7. Payment is not optional. Just ask the young man who still goes to your high school who tried skating two years ago by making a big show of placing a $10 bill in the bill presenter, instead of what he really owed. He found it necessary to leave prom mid-way through to come correct his math before the police escorted him back to the restaurant. He also found it in his heart to leave a very large tip for his server; it was the least he could do to keep his father, a good friend of mine, ignorant of his son's feeble math skills.

8. Now that you have worked for tips, do you think tipping is optional? You keep an eye on your bill and you make certain that your group leaves a minimum of 20% for your server.

9. Remember Barney and his silly songs? "Please and thank you, they're the magic words!" Barney was right. Please treat your servers with respect and they will return the favor; they might even faint because it will be so unusual!

10. And finally, do I let you bring your cell phone to the dinner table? Enough said.

So, please go have a wonderful evening and look gorgeous and remind us all that we were in high school once too. But, if you could just do me a favor and share this letter with your friends, I would be grateful.



Thursday, May 7, 2009

Indian Celery

Here's a new one on me, folks, Indian Celery. A friend on the west coast sent it to me. When I opened the box, I thought it was wild fennel. You can't blame me for thinking that: the plant is clearly an umbellifer. But you can smell wild fennel from a long way off and this plant has no smell to speak of. When I tasted a bit of the bloom, I got a huge celery bomb. Wow, this stuff is potent! I'm not sure of the exact species, but this is a Lomatium.

That's about all I know except the stems are too woody already to eat, so I'll use the blooms. I think I'll finely dice it and use it like fennel pollen for garnish.

What do you know about this plant?

Tuesday, May 5, 2009


One of the servers came to find me today saying, "somebody's here with some greens." I'm always looking for new locals to do business with, so I went to investigate and from the end of the hall, I saw a sackful of the "greens" to the right. I was expecting salad greens, not these particular harbingers of spring. Many locals need no explanation that these are ramps (Allium tricoccum), wild lily-leaved members of the greater onion family.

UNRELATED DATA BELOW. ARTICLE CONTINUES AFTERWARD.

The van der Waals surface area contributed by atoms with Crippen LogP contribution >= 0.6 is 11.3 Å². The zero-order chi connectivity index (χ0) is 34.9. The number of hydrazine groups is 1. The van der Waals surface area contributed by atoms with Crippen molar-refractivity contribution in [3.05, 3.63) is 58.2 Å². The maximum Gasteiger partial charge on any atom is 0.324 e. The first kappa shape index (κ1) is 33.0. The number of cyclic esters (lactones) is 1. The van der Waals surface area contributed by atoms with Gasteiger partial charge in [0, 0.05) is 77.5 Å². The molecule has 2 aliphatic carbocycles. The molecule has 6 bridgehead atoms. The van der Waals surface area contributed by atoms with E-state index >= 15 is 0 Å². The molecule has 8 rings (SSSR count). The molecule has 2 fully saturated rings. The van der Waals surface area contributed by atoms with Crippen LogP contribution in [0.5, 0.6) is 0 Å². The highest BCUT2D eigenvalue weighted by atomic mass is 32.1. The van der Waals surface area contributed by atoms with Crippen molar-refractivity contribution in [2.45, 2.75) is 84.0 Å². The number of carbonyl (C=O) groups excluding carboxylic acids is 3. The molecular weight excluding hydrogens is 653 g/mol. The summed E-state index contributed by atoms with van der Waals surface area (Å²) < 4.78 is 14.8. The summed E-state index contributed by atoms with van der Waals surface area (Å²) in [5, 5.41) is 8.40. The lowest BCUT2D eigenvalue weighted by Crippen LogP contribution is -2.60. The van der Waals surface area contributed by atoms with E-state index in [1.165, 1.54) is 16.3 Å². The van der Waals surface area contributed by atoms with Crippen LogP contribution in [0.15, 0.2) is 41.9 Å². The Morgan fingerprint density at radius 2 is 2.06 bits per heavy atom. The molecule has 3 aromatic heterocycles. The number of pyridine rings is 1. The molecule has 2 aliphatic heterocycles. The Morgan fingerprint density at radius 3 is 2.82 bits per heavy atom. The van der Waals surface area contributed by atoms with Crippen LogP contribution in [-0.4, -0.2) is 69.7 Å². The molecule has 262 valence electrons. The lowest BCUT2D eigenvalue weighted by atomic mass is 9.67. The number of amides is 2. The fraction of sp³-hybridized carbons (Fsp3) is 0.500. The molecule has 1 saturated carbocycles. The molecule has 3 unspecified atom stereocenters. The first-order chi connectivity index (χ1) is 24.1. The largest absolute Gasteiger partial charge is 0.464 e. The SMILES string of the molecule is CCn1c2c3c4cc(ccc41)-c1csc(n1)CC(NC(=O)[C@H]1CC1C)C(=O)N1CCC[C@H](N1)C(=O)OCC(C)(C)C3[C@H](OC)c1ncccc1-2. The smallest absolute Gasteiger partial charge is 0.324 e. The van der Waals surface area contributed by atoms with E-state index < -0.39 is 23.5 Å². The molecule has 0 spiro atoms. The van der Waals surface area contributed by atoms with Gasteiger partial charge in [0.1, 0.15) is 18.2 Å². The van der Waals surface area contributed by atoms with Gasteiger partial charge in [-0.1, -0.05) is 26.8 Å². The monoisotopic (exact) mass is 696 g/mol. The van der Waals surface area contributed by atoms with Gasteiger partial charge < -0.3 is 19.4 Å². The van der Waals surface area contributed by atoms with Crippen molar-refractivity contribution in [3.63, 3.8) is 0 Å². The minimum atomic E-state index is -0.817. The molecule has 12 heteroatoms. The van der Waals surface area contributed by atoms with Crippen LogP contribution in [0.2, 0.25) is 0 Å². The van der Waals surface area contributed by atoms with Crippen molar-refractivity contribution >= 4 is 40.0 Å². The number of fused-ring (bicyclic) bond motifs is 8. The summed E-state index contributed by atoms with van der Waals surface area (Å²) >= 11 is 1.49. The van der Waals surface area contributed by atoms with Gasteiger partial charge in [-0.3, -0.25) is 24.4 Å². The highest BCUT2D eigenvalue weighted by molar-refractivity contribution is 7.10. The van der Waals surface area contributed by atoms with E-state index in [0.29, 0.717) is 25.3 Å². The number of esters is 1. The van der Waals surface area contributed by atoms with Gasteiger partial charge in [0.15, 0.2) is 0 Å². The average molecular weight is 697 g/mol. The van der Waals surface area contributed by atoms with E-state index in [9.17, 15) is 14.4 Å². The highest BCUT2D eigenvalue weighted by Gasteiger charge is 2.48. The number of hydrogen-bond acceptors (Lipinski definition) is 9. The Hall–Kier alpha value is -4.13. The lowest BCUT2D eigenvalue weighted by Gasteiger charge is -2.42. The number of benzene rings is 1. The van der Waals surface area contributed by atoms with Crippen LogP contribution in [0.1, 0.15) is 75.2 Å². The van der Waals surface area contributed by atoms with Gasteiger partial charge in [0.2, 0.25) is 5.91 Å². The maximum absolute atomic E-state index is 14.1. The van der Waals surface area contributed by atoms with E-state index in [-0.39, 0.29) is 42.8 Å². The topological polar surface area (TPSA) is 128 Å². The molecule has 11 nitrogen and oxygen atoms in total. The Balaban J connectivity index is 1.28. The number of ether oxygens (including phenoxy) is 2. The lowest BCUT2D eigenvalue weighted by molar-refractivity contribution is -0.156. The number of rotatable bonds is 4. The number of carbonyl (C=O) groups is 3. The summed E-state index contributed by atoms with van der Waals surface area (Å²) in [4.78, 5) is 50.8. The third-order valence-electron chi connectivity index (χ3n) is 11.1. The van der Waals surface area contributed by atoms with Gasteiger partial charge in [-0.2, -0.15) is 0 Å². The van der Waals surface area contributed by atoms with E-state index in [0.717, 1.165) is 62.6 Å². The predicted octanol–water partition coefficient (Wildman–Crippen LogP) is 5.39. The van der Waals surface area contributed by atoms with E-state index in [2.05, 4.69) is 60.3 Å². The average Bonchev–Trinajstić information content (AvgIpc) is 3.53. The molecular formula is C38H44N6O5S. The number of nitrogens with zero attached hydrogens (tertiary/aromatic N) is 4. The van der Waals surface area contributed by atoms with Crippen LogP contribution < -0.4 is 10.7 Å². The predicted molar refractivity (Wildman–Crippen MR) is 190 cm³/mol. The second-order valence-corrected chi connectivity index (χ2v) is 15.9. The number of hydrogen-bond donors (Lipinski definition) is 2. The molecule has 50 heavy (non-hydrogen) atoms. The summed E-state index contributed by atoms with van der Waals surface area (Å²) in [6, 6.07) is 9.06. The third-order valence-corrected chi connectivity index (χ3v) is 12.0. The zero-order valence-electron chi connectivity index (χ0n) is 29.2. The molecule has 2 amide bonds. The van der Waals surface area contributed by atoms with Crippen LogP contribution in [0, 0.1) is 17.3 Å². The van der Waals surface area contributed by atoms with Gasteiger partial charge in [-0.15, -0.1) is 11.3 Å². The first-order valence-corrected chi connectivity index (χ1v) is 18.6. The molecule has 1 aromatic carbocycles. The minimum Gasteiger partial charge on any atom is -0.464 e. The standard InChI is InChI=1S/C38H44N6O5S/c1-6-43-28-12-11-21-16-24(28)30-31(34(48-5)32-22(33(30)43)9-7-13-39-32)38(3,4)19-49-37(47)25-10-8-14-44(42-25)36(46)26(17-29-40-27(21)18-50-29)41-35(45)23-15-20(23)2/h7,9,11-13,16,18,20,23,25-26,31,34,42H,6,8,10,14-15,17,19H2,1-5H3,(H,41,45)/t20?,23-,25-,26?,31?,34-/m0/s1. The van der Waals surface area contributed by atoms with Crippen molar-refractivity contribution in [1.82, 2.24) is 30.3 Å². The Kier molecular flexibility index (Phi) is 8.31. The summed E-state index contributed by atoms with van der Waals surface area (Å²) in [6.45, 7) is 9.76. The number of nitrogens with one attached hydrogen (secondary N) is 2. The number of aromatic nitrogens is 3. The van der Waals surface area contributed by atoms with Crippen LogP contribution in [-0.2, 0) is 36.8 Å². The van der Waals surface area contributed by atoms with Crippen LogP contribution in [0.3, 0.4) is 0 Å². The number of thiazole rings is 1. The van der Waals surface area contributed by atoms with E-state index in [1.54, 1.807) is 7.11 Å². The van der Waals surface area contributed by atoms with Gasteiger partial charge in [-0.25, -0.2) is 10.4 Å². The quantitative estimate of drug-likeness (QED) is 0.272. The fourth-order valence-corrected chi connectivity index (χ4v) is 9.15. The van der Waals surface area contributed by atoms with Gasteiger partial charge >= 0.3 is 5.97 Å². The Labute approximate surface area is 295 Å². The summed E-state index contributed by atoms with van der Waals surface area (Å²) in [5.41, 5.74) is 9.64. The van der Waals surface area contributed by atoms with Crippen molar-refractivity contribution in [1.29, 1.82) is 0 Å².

From mid-April to mid-May, we find ramps in the local woods; they're fond of rich, moist soil in areas where they can get some sunlight. When walking through the woods this time of year, I find the lanceolate lily-like and leek-colored leaves highly distinctive and growing in patches, just like lily-of-the-valley, which is poisonous. Fortunately, ramps and only ramps have a distinctive garlic odor, making them easily to distinguish from any plants that might confuse you.

Some of the locals call them ramsons or wild leeks, but just about all the rest of us call them ramps. Ramson (hramsan) is an Old English term for the European version of this plant (Allium ursinum). Apparently the term came to the east coast of the US with the English settlers and was corrupted to ramp.

Ramps are becoming very popular, to the point of being trendy, with big city chefs plus there has always been good demand for them at the many ramp festivals around here this time of year. Unfortunately, this is putting a lot of pressure on the plant. If you forage for ramps yourself, leave some to reproduce another year.

To prepare ramps, wash them well as you would any onion and use them raw or cooked, both bulbs and greens, in any manner that you would use onions, green onions, or leeks. Ramps have a flavor that is a cross between an onion and garlic. Sometimes I blanch them to mellow the garlic flavor a bit, but I've found that the odor is more assertive than the actual plant tastes.

I like to caramelize ramps to heighten their natural sweetness. Caramelized ramps have been a big hit at my house on pizza with bresaola and smoked gouda. The traditional preparation around here is to make home fries of ramps and potatoes. Also great in soups (think leek and potato), risotti, stews, stir fries, and braises, the ramp is a vegetable of many talents as are all the alliums.